One afternoon, with a month to go, Letterman breezes into the greenroom after a taping, in excellent spirits. A few minutes earlier, he'd made a minor mistake with a musical guest, accidentally calling him by the wrong name — the kind of insignificant slip-up that might once have sent him into a spasm of self-directed rage. Today, he's smiling. "Yeah, I hashed it all up," he says, shrugging. "But then I thought, 'I've got eight more shows — what do I care?' " (Says Shaffer, "He's developed a real 'what the fuck' attitude in these last couple of shows. He's having more fun.")
Letterman just got back from a week in Montana — just him and the dogs. It was snowing when he landed there, and he took his new horse, Woody, out for his first ride. "We saw a dozen bighorn sheep, a bunch of mule deer, that big high mountain sky . . . ," he says, full of wonder. "Here in New York, your view is dictated by the length or width of a city block, but on the Rocky Mountain Front, you just have this never-ending view. It's like if your belt's too tight, and you finally release it and can breathe naturally. I don't mean to sound ridiculous, but it's pretty close to that."
When he first bought Montana property in 1999, Letterman avoided the southwestern part of the state, where celebrities like Brokaw and Ted Turner live, and instead went north, near Glacier National Park. Letterman's Deep Creek Ranch abuts the Bob Marshall Wilderness, which Brokaw calls "the last great, unfettered wilderness area in America." Jack Hanna, the director emeritus of the Columbus Zoo and another longtime guest of Letterman's, owns property on the other side of the Rockies. "Where Dave's ranch is has some of the most incredible wildlife in America," Hanna says. "Grizzlies, black bears, mountain lions, elk, moose, wolverines. It's like going back in time. Those plains have not changed in 500 years."
"It's phenomenal," says Letterman, "just phenomenal. And the more you see of it, the more you want to see."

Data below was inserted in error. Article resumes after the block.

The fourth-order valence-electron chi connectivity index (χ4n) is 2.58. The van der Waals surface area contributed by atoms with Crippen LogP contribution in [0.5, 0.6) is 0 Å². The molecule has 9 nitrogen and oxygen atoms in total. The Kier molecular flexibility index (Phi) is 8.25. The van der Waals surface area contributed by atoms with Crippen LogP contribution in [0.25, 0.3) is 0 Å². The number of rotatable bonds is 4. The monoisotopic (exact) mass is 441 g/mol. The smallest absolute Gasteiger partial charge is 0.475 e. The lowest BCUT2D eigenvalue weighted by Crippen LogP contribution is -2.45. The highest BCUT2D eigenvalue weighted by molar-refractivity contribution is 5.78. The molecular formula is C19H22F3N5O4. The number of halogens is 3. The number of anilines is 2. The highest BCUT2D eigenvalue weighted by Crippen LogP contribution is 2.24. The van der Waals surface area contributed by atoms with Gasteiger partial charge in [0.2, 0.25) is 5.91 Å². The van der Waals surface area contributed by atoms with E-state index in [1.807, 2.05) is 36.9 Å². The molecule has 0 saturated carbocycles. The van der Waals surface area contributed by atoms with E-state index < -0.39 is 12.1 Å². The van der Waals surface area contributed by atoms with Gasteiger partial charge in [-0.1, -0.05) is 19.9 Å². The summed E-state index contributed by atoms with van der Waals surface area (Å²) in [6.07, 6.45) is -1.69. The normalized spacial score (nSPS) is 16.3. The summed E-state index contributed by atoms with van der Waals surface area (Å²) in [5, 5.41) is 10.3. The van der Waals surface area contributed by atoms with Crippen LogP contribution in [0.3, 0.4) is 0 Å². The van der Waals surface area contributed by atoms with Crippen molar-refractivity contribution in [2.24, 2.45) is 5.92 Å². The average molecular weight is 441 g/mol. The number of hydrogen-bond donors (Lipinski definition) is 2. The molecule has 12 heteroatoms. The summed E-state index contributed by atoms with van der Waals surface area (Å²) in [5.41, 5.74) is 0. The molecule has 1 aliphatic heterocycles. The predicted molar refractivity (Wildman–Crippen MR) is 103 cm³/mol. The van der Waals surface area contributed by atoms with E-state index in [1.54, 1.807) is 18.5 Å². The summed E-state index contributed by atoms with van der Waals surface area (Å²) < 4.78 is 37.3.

The closest municipality to him is Choteau, an old cowboy town, population 1,700, about a hundred miles south of the Canadian border. Letterman has been known to ride a horse-drawn wagon in the Fourth of July parade; during his emotional monologue after 9/11, he paid tribute to the NYPD and the FDNY, but the closest he came to losing it was talking about how the people of Choteau, in the midst of a crippling drought, held a rally in the school gym to raise money for people in New York. "If that doesn't tell you everything you need to know about the spirit of the United States," said Letterman, holding back tears, "then I can't help you."
Letterman visits Montana year-round, but mainly in the summer, when Harry is out of school, and he can invite friends like Shaffer and Bill Murray along with their families. "It's more fun to have people there," he says, somewhat uncharacteristically. "It gets to be just like camp: hiking and fishing and kayaking and horseback riding." And he loves camping out, but has one rule: "No tents."
"In the summer, it doesn't really get dark until 11, maybe midnight," Letterman says. "So you stay up as late as you can, and then finally, about 11:45, when it's just crepuscular, you wait for that last line of light to duck down behind the mountains. It's beautiful — the Milky Way is so bright that it actually washes out stars. I always sleep with my glasses on, so that when I wake up in the middle of the night — which, at my age, is every 18 minutes — I'll be able to see satellites and planets and constellations and shooting stars. It's just remarkable."
"I came very close to having the whole thing explode on me. The only thing that's important, I had ruined."